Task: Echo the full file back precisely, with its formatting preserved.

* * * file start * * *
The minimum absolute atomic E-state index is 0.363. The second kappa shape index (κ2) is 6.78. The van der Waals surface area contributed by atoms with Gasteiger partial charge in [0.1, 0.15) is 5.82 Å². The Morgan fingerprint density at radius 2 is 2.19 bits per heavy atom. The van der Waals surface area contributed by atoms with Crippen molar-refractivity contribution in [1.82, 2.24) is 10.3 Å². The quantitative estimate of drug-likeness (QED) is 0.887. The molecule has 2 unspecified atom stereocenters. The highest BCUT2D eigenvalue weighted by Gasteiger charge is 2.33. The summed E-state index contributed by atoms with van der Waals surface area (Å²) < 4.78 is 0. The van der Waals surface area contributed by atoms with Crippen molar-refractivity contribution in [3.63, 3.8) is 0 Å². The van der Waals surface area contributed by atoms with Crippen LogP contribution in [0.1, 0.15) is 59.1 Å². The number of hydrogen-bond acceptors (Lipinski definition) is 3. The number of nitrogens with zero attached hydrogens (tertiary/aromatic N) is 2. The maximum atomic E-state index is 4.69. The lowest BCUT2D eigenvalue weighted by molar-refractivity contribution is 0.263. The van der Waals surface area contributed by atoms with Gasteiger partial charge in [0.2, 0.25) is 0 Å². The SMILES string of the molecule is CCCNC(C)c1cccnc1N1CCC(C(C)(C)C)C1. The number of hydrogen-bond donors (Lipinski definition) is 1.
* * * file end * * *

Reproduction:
The minimum absolute atomic E-state index is 0.363. The second kappa shape index (κ2) is 6.78. The van der Waals surface area contributed by atoms with Gasteiger partial charge in [0.1, 0.15) is 5.82 Å². The Morgan fingerprint density at radius 2 is 2.19 bits per heavy atom. The van der Waals surface area contributed by atoms with Crippen molar-refractivity contribution in [1.82, 2.24) is 10.3 Å². The quantitative estimate of drug-likeness (QED) is 0.887. The molecule has 2 unspecified atom stereocenters. The highest BCUT2D eigenvalue weighted by Gasteiger charge is 2.33. The summed E-state index contributed by atoms with van der Waals surface area (Å²) < 4.78 is 0. The van der Waals surface area contributed by atoms with Crippen molar-refractivity contribution in [3.63, 3.8) is 0 Å². The van der Waals surface area contributed by atoms with Crippen LogP contribution in [0.1, 0.15) is 59.1 Å². The number of hydrogen-bond acceptors (Lipinski definition) is 3. The number of nitrogens with zero attached hydrogens (tertiary/aromatic N) is 2. The maximum atomic E-state index is 4.69. The lowest BCUT2D eigenvalue weighted by molar-refractivity contribution is 0.263. The van der Waals surface area contributed by atoms with Gasteiger partial charge in [0.2, 0.25) is 0 Å². The SMILES string of the molecule is CCCNC(C)c1cccnc1N1CCC(C(C)(C)C)C1. The number of hydrogen-bond donors (Lipinski definition) is 1.